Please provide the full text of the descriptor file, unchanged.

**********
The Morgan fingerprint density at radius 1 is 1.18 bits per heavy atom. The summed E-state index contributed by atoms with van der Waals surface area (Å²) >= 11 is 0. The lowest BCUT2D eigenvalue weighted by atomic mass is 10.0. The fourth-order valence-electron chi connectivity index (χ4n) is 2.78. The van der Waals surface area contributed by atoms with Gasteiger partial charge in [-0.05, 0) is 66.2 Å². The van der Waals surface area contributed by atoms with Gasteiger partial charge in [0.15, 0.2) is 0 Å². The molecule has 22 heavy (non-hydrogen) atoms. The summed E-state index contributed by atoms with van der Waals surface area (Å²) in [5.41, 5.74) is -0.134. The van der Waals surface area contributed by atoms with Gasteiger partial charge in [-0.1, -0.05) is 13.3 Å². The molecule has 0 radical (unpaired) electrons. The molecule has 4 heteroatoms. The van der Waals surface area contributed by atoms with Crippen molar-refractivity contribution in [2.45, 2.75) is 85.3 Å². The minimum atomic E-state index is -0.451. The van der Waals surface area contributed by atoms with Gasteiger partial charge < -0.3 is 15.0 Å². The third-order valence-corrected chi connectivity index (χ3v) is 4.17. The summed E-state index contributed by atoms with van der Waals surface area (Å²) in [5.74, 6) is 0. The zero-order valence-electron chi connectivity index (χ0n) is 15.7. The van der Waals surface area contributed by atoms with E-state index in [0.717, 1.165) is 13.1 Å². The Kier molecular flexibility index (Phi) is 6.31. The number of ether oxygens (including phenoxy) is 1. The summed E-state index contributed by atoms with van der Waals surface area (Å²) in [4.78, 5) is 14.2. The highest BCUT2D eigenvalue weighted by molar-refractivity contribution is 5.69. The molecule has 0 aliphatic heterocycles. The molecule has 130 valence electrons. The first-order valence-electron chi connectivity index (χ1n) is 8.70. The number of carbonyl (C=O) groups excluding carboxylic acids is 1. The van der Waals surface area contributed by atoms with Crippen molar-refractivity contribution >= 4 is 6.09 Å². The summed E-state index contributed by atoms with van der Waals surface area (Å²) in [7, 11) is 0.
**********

The Morgan fingerprint density at radius 1 is 1.18 bits per heavy atom. The summed E-state index contributed by atoms with van der Waals surface area (Å²) >= 11 is 0. The lowest BCUT2D eigenvalue weighted by atomic mass is 10.0. The fourth-order valence-electron chi connectivity index (χ4n) is 2.78. The van der Waals surface area contributed by atoms with Gasteiger partial charge in [-0.05, 0) is 66.2 Å². The van der Waals surface area contributed by atoms with Gasteiger partial charge in [0.15, 0.2) is 0 Å². The molecule has 22 heavy (non-hydrogen) atoms. The summed E-state index contributed by atoms with van der Waals surface area (Å²) in [5.41, 5.74) is -0.134. The van der Waals surface area contributed by atoms with Gasteiger partial charge in [-0.1, -0.05) is 13.3 Å². The molecule has 0 radical (unpaired) electrons. The molecule has 4 heteroatoms. The van der Waals surface area contributed by atoms with Crippen molar-refractivity contribution in [2.45, 2.75) is 85.3 Å². The minimum atomic E-state index is -0.451. The van der Waals surface area contributed by atoms with Gasteiger partial charge < -0.3 is 15.0 Å². The third-order valence-corrected chi connectivity index (χ3v) is 4.17. The summed E-state index contributed by atoms with van der Waals surface area (Å²) in [5.74, 6) is 0. The zero-order valence-electron chi connectivity index (χ0n) is 15.7. The van der Waals surface area contributed by atoms with E-state index in [0.717, 1.165) is 13.1 Å². The Kier molecular flexibility index (Phi) is 6.31. The number of ether oxygens (including phenoxy) is 1. The summed E-state index contributed by atoms with van der Waals surface area (Å²) in [4.78, 5) is 14.2. The highest BCUT2D eigenvalue weighted by molar-refractivity contribution is 5.69. The molecule has 0 aliphatic heterocycles. The molecule has 130 valence electrons. The first-order valence-electron chi connectivity index (χ1n) is 8.70. The number of carbonyl (C=O) groups excluding carboxylic acids is 1. The van der Waals surface area contributed by atoms with Crippen molar-refractivity contribution >= 4 is 6.09 Å². The summed E-state index contributed by atoms with van der Waals surface area (Å²) in [7, 11) is 0.